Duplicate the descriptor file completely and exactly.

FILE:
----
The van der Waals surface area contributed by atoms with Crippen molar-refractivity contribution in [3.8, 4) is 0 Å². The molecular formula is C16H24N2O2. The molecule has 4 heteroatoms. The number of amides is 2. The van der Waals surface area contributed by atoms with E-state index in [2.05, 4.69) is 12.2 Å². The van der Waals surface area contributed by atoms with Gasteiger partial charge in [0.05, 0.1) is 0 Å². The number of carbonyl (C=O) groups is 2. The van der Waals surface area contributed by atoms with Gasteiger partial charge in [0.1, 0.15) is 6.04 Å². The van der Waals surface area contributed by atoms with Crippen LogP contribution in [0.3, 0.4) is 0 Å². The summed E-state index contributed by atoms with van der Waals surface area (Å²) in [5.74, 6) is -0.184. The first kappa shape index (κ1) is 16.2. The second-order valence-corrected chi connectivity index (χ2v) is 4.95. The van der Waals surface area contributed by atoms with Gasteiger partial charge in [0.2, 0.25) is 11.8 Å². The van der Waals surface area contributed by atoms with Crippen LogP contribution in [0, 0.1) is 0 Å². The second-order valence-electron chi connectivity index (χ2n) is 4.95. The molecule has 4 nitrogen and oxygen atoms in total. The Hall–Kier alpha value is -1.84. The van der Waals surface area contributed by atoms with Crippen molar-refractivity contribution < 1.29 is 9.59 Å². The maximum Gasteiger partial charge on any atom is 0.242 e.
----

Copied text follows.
The van der Waals surface area contributed by atoms with Crippen molar-refractivity contribution in [3.8, 4) is 0 Å². The molecular formula is C16H24N2O2. The molecule has 4 heteroatoms. The number of amides is 2. The van der Waals surface area contributed by atoms with E-state index in [2.05, 4.69) is 12.2 Å². The van der Waals surface area contributed by atoms with Gasteiger partial charge in [0.05, 0.1) is 0 Å². The number of carbonyl (C=O) groups is 2. The van der Waals surface area contributed by atoms with Gasteiger partial charge in [0.1, 0.15) is 6.04 Å². The van der Waals surface area contributed by atoms with Crippen LogP contribution in [0.3, 0.4) is 0 Å². The summed E-state index contributed by atoms with van der Waals surface area (Å²) in [5.74, 6) is -0.184. The first kappa shape index (κ1) is 16.2. The second-order valence-corrected chi connectivity index (χ2v) is 4.95. The van der Waals surface area contributed by atoms with Gasteiger partial charge in [0.2, 0.25) is 11.8 Å². The van der Waals surface area contributed by atoms with Crippen LogP contribution in [0, 0.1) is 0 Å². The second-order valence-electron chi connectivity index (χ2n) is 4.95. The molecule has 4 nitrogen and oxygen atoms in total. The Hall–Kier alpha value is -1.84. The van der Waals surface area contributed by atoms with Crippen molar-refractivity contribution < 1.29 is 9.59 Å². The maximum Gasteiger partial charge on any atom is 0.242 e.